A new compiler back end, based on static single-assignment form (SSA), has been under development for the past year. By representing a program in SSA form, a compiler may perform advanced optimizations more easily. This new back end generates more compact, more efficient code that includes optimizations like bounds check elimination and common subexpression elimination. We observed a 5–35% speedup across our benchmarks. For now, the new backend is only available for the 64-bit x86 platform ("amd64"), but we’re planning to convert more architecture backends to SSA in future releases.

Read more

Also: Go 1.7 Brings s390x Support, Compiler Improvements

Google Fuschia To Run On Magenta Kernel Instead Of Linux

Filed under
OS
Google

Fuschia, the brand new operating system of Goggle, is currently in the works with a promising Magenta Kernel. While rumors spread that this latest OS from Google might combine Android and Chrome OS into one, we dig deeper on Fuschia’s potential benefits and drawbacks.
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Google Source reveals the latest information and GitHub leaks it as "Pink+Purple=Fuchsia (a new Operating System)." The code repository does not discuss further details, though.

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Also: Google waves goodbye to Linux for new IoT OS Fuchsia - coming soon to Raspberry Pi

Desktop News

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GNU
Linux
Gentoo
Google
Microsoft
  • Business users force Microsoft to back off Windows 10 PC kill plan

    Microsoft has backed down on its plan to hustle owners of certain PCs to Windows 10 by crimping support options.

    Redmond revealed the plan last January, when it decreed that PCs running 6th-generation Core i5 or Core i7 CPUs and Windows 7 would only get limited security and stability support until mid-2017. By March it backed off a little, extending support for another year and promising critical patches would flow until end of life.

  • People Demand Control Of Their PCs

    You can no longer dictate to the world what folks will do with the hardware they own.

  • The Best Chromebook You Can Buy Right Now (Aug. 2016)
  • Attention, College Students: Chromebooks Are About to Get Awesome

    Here’s some unhelpful back-to-school advice: Don’t buy a laptop. Borrow one, steal one from a family member, buy a piece of junk for 40 bucks on Craigslist. If you can find a way to wait a couple of months before dropping serious coin on a new clamshell, you’ll be glad you did.

    Later this fall, Apple’s almost certainly going to release a new MacBook Pro, which is desperately in need of a revamp. And there will be Windows PCs practically falling from the ceiling—maybe even a few made by Microsoft itself. But the real reason to hold off on your purchase is to wait for the new breed of Chromebooks that are on their way.

“Fuchsia”

Filed under
OS
Google
OSS
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More in Tux Machines

Servers: Microservice, Clear Linux/Containers, Spaceborne Computer

  • Microservice architecture takes a whole new approach to infrastructure
    With services like Netflix, Uber, YouTube, and Facebook, most people are used to apps that respond quickly, work efficiently, and are updated regularly. Patience is no longer a virtue, and thanks to apps like the ones mentioned above, when people use applications, they expect blistering speeds and uninterrupted service. If you do not provide that, users aren’t exactly starved for choice; it takes less than a minute to delete an app and download something else as a replacement.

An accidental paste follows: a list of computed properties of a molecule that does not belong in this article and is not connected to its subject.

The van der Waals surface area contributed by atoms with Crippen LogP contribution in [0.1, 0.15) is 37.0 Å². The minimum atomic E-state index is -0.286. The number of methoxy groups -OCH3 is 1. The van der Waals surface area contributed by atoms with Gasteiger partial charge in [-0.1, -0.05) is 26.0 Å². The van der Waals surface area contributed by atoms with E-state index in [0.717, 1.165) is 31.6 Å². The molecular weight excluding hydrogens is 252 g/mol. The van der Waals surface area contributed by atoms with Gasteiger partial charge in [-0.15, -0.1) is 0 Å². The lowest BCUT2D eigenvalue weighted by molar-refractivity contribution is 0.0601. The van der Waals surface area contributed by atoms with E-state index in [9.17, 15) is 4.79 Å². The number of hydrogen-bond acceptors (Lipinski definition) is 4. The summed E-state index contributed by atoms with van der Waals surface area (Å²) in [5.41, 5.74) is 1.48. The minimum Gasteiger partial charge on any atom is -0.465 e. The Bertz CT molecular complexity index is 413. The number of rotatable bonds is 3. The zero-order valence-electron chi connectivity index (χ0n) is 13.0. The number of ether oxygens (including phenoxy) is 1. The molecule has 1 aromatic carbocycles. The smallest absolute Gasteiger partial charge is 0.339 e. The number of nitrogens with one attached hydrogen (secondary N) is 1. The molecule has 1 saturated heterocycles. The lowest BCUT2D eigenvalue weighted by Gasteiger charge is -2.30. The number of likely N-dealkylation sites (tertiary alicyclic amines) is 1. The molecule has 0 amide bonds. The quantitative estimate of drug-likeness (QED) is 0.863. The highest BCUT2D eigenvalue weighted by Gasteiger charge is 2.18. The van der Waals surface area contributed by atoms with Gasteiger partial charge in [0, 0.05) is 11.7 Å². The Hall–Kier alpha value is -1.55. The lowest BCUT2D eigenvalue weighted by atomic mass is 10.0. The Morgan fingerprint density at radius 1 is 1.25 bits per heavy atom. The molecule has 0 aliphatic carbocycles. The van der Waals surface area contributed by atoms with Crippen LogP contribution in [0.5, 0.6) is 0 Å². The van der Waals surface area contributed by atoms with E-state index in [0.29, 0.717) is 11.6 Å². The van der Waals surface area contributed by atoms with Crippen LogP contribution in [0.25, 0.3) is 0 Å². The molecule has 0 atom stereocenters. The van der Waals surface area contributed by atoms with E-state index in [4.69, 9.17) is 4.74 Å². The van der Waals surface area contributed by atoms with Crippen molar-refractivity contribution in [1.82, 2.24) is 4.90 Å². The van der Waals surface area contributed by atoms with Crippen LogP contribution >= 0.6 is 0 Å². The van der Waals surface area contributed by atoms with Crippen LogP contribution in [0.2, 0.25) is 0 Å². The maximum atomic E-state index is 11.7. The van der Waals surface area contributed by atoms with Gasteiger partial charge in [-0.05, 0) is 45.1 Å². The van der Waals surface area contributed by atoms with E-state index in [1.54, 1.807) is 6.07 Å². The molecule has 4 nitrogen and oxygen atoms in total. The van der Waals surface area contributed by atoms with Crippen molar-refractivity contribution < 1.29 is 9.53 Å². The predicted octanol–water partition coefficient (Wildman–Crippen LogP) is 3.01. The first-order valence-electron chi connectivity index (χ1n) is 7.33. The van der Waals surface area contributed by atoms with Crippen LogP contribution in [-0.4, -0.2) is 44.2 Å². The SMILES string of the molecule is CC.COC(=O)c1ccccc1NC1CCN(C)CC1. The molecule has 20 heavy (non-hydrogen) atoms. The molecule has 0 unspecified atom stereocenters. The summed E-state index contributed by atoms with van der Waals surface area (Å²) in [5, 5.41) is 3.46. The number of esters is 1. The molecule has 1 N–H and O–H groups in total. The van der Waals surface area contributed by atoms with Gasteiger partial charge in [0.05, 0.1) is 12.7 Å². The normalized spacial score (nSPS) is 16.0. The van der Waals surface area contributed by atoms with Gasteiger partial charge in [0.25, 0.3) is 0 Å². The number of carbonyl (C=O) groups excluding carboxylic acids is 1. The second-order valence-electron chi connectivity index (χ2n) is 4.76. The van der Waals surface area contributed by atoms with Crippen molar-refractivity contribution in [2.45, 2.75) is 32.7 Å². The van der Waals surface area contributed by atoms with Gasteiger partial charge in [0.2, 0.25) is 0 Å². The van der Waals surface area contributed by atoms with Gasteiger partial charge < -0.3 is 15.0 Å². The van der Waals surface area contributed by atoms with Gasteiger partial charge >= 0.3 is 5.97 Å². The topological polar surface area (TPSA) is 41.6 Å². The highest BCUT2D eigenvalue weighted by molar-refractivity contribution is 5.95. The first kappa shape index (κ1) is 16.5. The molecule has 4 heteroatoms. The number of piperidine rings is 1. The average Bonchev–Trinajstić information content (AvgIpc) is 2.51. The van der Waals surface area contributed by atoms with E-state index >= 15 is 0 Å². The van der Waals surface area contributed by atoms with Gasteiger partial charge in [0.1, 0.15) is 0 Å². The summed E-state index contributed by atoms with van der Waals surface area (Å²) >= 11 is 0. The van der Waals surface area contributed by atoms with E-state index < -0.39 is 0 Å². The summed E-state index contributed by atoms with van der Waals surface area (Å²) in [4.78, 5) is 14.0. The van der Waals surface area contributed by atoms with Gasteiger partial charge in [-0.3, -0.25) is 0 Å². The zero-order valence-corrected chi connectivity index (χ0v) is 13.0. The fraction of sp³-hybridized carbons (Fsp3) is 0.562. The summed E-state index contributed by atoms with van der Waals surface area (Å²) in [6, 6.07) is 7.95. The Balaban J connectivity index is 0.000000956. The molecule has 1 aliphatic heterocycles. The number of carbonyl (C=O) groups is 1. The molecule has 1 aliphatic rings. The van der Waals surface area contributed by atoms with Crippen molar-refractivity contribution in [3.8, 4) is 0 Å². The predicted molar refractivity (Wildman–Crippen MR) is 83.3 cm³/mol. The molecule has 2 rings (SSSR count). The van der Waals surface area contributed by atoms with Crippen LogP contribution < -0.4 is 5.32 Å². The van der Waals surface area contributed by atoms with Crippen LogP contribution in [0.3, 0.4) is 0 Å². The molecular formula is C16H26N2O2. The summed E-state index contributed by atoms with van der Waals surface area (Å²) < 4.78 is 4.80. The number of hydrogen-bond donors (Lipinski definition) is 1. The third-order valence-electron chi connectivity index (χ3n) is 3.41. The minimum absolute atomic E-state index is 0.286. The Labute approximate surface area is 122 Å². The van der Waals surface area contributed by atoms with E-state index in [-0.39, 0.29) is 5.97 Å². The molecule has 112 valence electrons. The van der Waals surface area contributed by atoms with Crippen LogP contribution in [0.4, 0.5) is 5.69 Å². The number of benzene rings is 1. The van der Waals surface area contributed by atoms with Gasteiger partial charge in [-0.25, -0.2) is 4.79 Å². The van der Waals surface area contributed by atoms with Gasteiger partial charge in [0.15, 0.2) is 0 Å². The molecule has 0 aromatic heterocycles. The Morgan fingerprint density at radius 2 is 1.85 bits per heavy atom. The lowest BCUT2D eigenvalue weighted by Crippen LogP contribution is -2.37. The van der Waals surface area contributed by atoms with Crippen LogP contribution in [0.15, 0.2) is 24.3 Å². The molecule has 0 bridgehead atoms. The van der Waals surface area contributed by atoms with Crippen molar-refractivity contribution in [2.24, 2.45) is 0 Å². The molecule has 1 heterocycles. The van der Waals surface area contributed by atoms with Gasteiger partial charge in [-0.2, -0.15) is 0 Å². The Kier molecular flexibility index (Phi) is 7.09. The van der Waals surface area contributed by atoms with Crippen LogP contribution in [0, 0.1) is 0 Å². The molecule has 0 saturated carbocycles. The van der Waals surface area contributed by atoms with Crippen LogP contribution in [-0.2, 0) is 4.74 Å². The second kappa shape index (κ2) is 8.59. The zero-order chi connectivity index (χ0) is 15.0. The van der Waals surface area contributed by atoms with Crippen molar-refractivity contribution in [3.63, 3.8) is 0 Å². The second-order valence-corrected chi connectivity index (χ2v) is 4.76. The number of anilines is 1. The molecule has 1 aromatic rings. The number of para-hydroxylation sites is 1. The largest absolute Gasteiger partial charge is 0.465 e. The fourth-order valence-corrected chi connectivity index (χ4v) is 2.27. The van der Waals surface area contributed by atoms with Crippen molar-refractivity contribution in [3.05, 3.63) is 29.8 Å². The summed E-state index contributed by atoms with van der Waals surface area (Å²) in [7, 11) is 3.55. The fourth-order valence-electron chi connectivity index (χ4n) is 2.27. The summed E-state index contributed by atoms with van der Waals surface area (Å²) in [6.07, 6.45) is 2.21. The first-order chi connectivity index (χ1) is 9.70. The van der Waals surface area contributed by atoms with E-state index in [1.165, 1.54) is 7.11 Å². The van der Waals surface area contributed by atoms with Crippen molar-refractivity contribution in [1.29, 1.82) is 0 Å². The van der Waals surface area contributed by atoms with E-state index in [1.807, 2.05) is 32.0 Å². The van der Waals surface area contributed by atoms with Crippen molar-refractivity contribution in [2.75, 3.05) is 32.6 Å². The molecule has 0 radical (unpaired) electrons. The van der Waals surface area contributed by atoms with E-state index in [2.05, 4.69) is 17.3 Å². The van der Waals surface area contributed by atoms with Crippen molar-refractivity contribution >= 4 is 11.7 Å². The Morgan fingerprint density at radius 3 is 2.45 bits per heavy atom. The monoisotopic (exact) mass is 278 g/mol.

• Clear Linux Project Announces the Next Generation of Intel's Clear Containers
    Intel's Clear Linux and Clear Containers teams are happy to introduce the next-generation of Intel's Clear Containers project, version 3.0, which bring many important new features and performance improvements. Rewritten in the Go language, Intel Clear Containers 3.0 introduces support for leveraging code used for namespace-based containers and better integrates into the container ecosystem, allowing support for Docker container engine and Kubernetes. It also improves the compatibility with the POSIX family of standards. "Today’s release presents a generational and architectural shift to utilize virtcontainers, a modular and hypervisor agnostic library for hardware virtualized containers. Clear Containers 3.0 is written in Go language and boasts an OCI compatible runtime implementation (cc-runtime) that works both on top of virtcontainers, and as a platform for deployment," said Amy L Leeland, Technical Program Manager, Intel Corporation.
  • “Spaceborne” Linux Supercomputer Starts Running In Space, Achieves 1 Teraflop Speed
    About one month ago, the HPE’s Spaceborne Computer was launched into the space using SpaceX Dragon Spacecraft. This beast was launched as a result of a partnership between Hewlett Packard Enterprise (HPE) and NASA to find out how high-performance computers perform in space. Now, this supercomputer is fully installed and operational in ISS. The performance experiment will be carried out for one year, which is roughly the time it will take for a spacecraft to travel to Mars. At the moment, lots of calculations for space research projects are carried out on Earth, but this brings in an unavoidable factor of latency.

System76's Pop!_OS Linux to Get a Beta Release Next Week with HiDPI Improvements

System76 is getting ready to unleash the first Beta release of their upcoming Pop!_OS Linux distribution, which should be available to download next week based on the Ubuntu 17.10 Final Beta. It appears that System76's development team recently dropped focus on the Pop!_OS Installer, which they develop in collaboration with the elementary OS team, to concentrate on fixing critical bugs and add the final touches to the Beta release. They still need to add some patches to fix backlight brightness issues on Nvidia GPUs. Read more

Server: Red Hat, Security, Samba, Docker, Microsoft Canonical and MongoDB

PocketBeagle and Android